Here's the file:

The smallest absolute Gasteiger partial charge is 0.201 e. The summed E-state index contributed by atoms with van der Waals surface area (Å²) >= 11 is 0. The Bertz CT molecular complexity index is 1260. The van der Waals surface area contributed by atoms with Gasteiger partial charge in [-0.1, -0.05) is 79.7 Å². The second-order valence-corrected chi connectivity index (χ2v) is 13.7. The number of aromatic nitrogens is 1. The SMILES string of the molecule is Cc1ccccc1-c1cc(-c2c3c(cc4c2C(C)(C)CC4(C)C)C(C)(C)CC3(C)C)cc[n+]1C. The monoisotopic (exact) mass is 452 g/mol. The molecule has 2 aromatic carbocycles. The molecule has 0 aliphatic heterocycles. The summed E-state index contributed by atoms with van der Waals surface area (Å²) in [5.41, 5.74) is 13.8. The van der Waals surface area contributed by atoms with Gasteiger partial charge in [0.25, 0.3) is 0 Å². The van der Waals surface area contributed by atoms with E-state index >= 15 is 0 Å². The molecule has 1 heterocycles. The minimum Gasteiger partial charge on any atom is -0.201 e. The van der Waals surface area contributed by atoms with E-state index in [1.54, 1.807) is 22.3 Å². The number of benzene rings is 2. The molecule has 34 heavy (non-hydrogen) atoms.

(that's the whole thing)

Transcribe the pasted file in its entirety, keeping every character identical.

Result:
The smallest absolute Gasteiger partial charge is 0.201 e. The summed E-state index contributed by atoms with van der Waals surface area (Å²) >= 11 is 0. The Bertz CT molecular complexity index is 1260. The van der Waals surface area contributed by atoms with Gasteiger partial charge in [-0.1, -0.05) is 79.7 Å². The second-order valence-corrected chi connectivity index (χ2v) is 13.7. The number of aromatic nitrogens is 1. The SMILES string of the molecule is Cc1ccccc1-c1cc(-c2c3c(cc4c2C(C)(C)CC4(C)C)C(C)(C)CC3(C)C)cc[n+]1C. The monoisotopic (exact) mass is 452 g/mol. The molecule has 2 aromatic carbocycles. The molecule has 0 aliphatic heterocycles. The summed E-state index contributed by atoms with van der Waals surface area (Å²) in [5.41, 5.74) is 13.8. The van der Waals surface area contributed by atoms with Gasteiger partial charge in [0.25, 0.3) is 0 Å². The van der Waals surface area contributed by atoms with E-state index >= 15 is 0 Å². The molecule has 1 heterocycles. The minimum Gasteiger partial charge on any atom is -0.201 e. The van der Waals surface area contributed by atoms with E-state index in [1.54, 1.807) is 22.3 Å². The number of benzene rings is 2. The molecule has 34 heavy (non-hydrogen) atoms.